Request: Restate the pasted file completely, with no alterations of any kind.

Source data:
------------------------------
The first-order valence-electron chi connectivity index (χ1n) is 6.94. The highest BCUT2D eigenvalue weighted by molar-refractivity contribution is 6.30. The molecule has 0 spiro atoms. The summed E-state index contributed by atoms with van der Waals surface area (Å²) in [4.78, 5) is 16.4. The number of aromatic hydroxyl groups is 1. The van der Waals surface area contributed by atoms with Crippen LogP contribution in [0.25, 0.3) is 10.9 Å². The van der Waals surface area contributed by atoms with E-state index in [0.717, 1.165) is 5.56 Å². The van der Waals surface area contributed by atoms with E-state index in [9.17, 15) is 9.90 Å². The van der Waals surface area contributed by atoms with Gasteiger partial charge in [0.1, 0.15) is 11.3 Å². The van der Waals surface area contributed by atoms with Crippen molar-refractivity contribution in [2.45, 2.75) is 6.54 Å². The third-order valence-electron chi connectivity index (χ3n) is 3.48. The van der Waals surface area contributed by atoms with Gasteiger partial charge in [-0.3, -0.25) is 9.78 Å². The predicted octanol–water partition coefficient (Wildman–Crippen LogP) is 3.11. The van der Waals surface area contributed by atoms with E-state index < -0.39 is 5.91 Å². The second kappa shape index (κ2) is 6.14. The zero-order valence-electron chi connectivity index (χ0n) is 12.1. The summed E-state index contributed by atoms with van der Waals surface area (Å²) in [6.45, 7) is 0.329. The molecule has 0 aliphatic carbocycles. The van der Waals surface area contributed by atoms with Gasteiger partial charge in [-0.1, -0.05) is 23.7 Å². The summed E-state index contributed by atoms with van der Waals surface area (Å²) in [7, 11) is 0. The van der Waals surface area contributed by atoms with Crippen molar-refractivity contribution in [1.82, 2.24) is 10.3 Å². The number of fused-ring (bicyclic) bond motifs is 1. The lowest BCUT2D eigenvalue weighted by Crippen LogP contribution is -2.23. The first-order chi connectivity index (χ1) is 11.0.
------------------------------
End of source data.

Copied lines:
The first-order valence-electron chi connectivity index (χ1n) is 6.94. The highest BCUT2D eigenvalue weighted by molar-refractivity contribution is 6.30. The molecule has 0 spiro atoms. The summed E-state index contributed by atoms with van der Waals surface area (Å²) in [4.78, 5) is 16.4. The number of aromatic hydroxyl groups is 1. The van der Waals surface area contributed by atoms with Crippen LogP contribution in [0.25, 0.3) is 10.9 Å². The van der Waals surface area contributed by atoms with E-state index in [0.717, 1.165) is 5.56 Å². The van der Waals surface area contributed by atoms with E-state index in [9.17, 15) is 9.90 Å². The van der Waals surface area contributed by atoms with Gasteiger partial charge in [0.1, 0.15) is 11.3 Å². The van der Waals surface area contributed by atoms with Crippen molar-refractivity contribution in [2.45, 2.75) is 6.54 Å². The third-order valence-electron chi connectivity index (χ3n) is 3.48. The van der Waals surface area contributed by atoms with Gasteiger partial charge in [-0.3, -0.25) is 9.78 Å². The predicted octanol–water partition coefficient (Wildman–Crippen LogP) is 3.11. The van der Waals surface area contributed by atoms with E-state index < -0.39 is 5.91 Å². The second kappa shape index (κ2) is 6.14. The zero-order valence-electron chi connectivity index (χ0n) is 12.1. The summed E-state index contributed by atoms with van der Waals surface area (Å²) in [6.45, 7) is 0.329. The molecule has 0 aliphatic carbocycles. The van der Waals surface area contributed by atoms with Gasteiger partial charge in [-0.1, -0.05) is 23.7 Å². The summed E-state index contributed by atoms with van der Waals surface area (Å²) in [7, 11) is 0. The van der Waals surface area contributed by atoms with Crippen molar-refractivity contribution in [1.82, 2.24) is 10.3 Å². The number of fused-ring (bicyclic) bond motifs is 1. The lowest BCUT2D eigenvalue weighted by Crippen LogP contribution is -2.23. The first-order chi connectivity index (χ1) is 11.0.